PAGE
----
On January 1st, Apple launched its Start Something New campaign, sharing the work of 12 artists who use the iPhone, iPad, and Mac to make their beautiful works of art. Apple has since transformed their stores into actual art galleries, offering a glimpse into the creative capabilities of their products.
Seven of these artists are professional photographers, using iPhones to make breathtaking images.
But being labeled a professional "iPhone photographer" also comes with criticism. In a discussion with BuzzFeed, two of the photographers featured in "Start Something New", Austin Mann and Alistair Taylor-Young, discuss their work and thoughts on using an iPhone to produce art.
Austin Mann writes,
For so long in the photography industry, beginning photographers have oo'ed and aw'ed over high-end equipment… they discover their passion for capturing images and immediately start salivating over the next level of expensive equipment.
This is fine and I'm definitely one to seek the best gear - but the problem with this mindset is it makes us focus less on our vision and imagination, and more on gear. Gear doesn't create images. We do. Our vision is what we need to be sculpting but so often we obsess over gear.
I'm inspired by the dichotomy of light and darkness. I love to venture into unknown lands and find myself in environments basking in dramatic light and a strong sense of place. The iPhone, as an image capturing tool, adapts perfectly to this approach. It puts so much power in my pocket which means I can continue to explore, no longer bogged down by the weight or size of my gear.
The panorama featured in the "Start Something New" exhibition is a great example of this. This entire hour was completely unplanned. We literally stumbled upon this glacier and the shot just "happened" while we were trekking across the ice.
That's the beauty of the iPhone and the platform in general. It doesn't matter what people say it is, it matters what it does and what it delivers.
Consider this for a second… let's say I'm in a foreign country and speak zero of the language… I'm walking through a store and I see a piece of wood shaped much like a hammer. I buy it because I need a hammer and begin to use it as a hammer. Turns out, one of my local friends comes over and tells me this is not a hammer, this is a uniquely shaped wooden stool.
So what is this piece of wood then? A hammer or a stool?
Who cares what it says it is -- a tool is defined by what it delivers… the iPhone can be almost anything it wants to be and that's the inherit power of the platform.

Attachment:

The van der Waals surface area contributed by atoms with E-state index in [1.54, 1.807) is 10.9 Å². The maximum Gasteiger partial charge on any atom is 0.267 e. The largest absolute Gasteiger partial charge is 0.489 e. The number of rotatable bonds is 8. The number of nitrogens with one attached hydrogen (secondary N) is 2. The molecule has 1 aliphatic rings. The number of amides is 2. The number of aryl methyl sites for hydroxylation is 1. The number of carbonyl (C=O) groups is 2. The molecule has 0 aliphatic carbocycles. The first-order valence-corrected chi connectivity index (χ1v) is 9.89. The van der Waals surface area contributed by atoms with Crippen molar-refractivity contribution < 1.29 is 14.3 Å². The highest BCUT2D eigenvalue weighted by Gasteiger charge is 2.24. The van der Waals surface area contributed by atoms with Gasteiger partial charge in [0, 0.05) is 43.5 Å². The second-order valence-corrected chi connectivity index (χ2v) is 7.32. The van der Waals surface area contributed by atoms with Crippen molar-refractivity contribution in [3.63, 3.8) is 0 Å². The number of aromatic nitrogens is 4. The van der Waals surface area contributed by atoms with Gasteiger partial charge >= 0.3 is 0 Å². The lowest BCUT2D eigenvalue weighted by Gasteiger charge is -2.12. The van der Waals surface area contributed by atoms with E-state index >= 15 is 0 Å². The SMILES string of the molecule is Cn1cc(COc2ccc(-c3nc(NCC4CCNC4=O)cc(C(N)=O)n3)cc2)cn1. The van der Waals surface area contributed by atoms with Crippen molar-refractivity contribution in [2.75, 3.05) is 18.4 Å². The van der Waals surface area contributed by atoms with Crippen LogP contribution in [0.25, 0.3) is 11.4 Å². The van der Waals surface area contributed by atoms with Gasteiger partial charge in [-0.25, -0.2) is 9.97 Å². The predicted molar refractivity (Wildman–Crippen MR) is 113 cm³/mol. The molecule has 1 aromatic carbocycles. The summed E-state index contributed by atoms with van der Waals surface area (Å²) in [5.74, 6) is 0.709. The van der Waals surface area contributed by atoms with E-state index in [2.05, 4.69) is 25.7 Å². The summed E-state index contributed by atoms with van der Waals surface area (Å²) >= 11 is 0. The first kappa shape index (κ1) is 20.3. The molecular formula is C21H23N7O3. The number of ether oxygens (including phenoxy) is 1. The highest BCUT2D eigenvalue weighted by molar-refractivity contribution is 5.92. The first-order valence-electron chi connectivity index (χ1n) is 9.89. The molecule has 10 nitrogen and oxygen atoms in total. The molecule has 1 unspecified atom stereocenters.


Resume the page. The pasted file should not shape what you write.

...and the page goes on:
Alistair Taylor-Young thinks about the iPhone from a historical perspective.
The comparison to photographer Vivian Maier is easy to make, as her subjects are not looking at her camera, but in her eye. Her camera was a 120mm film camera at waist level, hidden perhaps, but not a physical barrier between subject and photographer.
It is the same with the iPhone. Everyone has one, everyone uses one, it's non threatening, we are relaxed in the company of an iPhone. With a normal camera it's still considered an event having a picture taken. Preening takes place, we make sure we look good in front of the lense.
The beauty of Maier's work is that it's beautifully observed and the moment snatched.
The iPhone has become unbelievably connected in the photographic world, both the art world and commercial. The images I've made with the iPhone, without any manipulation, remind me of the old sx70 polaroid.
The street photo reportage of the past occurred through the advancement of equipment, the advancement of film , size and cost of cameras. Ease of use and consistency of results. Like Cartier Bresson and Lartigue, they always had cameras with them every day. Accidentally, everyone now has a camera with them every day…
Everyone is a photographer now with the possibility to make even a mediocre image look cool.
My photographic process over the years has been an evolution of course.
I'm not wedded to any technological piece of equipment, it's all there to be discovered and used. I began photographing with 35mm film, after I grew to love the 10x8 film camera, then polaroid, then the opposite way to 120 film… then digital arrived so quickly it was impossible to ignore.
Photography evolved overnight. Became another form of expression with more possibilities but less soul, adding something but in the process taking something away. I don't feel photography has improved with technology yet, it's become different.
More doors have opened up, but aesthetically better? I wonder.